If your loved one experiences post-traumatic amnesia after an accident-induced coma, and the other driver's insurance company refuses to compensate them with long-term benefits, you may not know what to do about it. Post-traumatic amnesia, or PTA, occurs when someone loses their memory after waking up from a coma. But if the at-fault driver's insurance company doesn't think that your loved one's PTA is life changing or severe, it may not want to compensate them with long-term benefits. However, post-traumatic amnesia is a serious condition that can have a long recovery period. Here are things to know about post-traumatic amnesia and what you can do to help your loved one receive long-term benefits.
What's Post-Traumatic Amnesia?
PTA is typically the second stage of a traumatic brain injury, or TBI. Traumatic brain injuries can occur when someone suddenly and violently strikes their head against a hard object, such as a dashboard, steering wheel or windshield. A TBI can also occur if something pierces the skull and damages the soft tissues inside it, such as a shard of glass or broken piece of headlight. The impact or impaling causes your loved one's brain tissue to bleed, bruise, tear, or develop another life-threatening problem. Post-traumatic memory loss can last anywhere from a few minutes, weeks or longer, and usually follows a coma, or loss of consciousness.
According to HealthCommunities.com, a coma can last for several days, or it can affect someone for years, depending on the extent of their brain injury. People who wake up from comas can experience a wide range of symptoms and problems, including memory loss. Your loved one will have problems remembering anything about their accident and why they're in the hospital after they wake up. They may or may not recognize you or other familiar faces, such as children or a close friend.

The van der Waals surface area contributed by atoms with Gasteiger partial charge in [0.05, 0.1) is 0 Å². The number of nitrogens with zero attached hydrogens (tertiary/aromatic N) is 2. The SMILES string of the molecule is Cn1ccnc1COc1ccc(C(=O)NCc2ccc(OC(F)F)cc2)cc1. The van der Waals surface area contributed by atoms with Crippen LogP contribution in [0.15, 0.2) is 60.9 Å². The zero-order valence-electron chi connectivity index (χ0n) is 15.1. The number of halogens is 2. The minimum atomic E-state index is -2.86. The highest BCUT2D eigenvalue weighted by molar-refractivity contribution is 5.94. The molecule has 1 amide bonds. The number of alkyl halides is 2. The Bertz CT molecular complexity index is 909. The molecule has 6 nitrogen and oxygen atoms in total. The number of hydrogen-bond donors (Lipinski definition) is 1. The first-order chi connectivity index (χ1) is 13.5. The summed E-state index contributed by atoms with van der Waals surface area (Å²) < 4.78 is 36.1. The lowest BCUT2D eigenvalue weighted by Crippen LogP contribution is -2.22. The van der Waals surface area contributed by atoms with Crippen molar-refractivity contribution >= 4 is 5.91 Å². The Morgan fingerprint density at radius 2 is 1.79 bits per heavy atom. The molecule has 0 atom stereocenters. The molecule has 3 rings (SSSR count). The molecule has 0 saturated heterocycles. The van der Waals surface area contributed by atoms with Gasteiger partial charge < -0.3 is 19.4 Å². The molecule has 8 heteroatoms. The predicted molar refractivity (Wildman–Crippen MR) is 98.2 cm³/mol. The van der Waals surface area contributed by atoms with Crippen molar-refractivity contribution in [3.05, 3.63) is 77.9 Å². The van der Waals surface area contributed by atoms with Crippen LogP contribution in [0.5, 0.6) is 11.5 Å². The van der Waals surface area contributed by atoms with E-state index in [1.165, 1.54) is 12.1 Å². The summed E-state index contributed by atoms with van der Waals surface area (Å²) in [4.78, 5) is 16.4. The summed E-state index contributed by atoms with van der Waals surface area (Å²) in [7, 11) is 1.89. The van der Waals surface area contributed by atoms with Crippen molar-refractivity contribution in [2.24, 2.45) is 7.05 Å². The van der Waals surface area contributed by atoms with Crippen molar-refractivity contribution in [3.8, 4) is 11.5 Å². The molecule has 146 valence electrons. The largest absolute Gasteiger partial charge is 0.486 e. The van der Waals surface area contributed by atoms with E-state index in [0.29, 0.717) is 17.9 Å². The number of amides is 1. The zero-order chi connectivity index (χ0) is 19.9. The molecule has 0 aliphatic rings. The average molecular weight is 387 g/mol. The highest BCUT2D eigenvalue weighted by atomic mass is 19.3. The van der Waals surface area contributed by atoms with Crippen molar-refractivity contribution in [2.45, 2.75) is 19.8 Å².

It's possible for your loved one to develop problems remembering new things, including recent conversations, what they ate for breakfast or when they last used the bathroom. In addition, your family member can experience behavioral problems, such as become aggressive with nurses or make inappropriate comments to strangers.
You may wonder if your loved one will ever get through the issues above and if there's anything you can do to help them.
How Long Will It Take Your Loved One to Recover?
Although doctors use tests and scans to measure the cognitive processes of patients with PTA and brain injuries, the test results may not reveal the actual recovery time for patients. However, doctors can give an estimate of what they think may happen based on the location of the brain injury.
For example, if your loved one suffers from frontal lobe damage, they may have problems with mobility and speaking. Your loved one may require ongoing physical therapy, speech therapy and other types of treatments during their recovery. If your loved one has brain stem damage, they may experience problems with their heart rate and breathing. The treatments for these types of problems may include using breathing machines and wearing heart monitoring devices.
To obtain the financial means to pay for your loved one's long-term care and expenses, it's a good idea that you ask a personal injury attorney. If you pursue a claim yourself, the at-fault driver's insurance company may continue to offer a poor settlement or benefits to your loved one. The first thing an attorney may do is file a claim and submit medical evidence of your family member's PTA and TBI. If the insurance company still refuses to settle the case with long-term benefits, a personal injury attorney can pursue the case in court. In most cases, the insurer will agree to an attorney's demands to avoid the extra expenses it may incur by going to trial.
For more information about obtaining long-term benefits for your injured loved one, contact a firm such as Vaughan & Vaughan.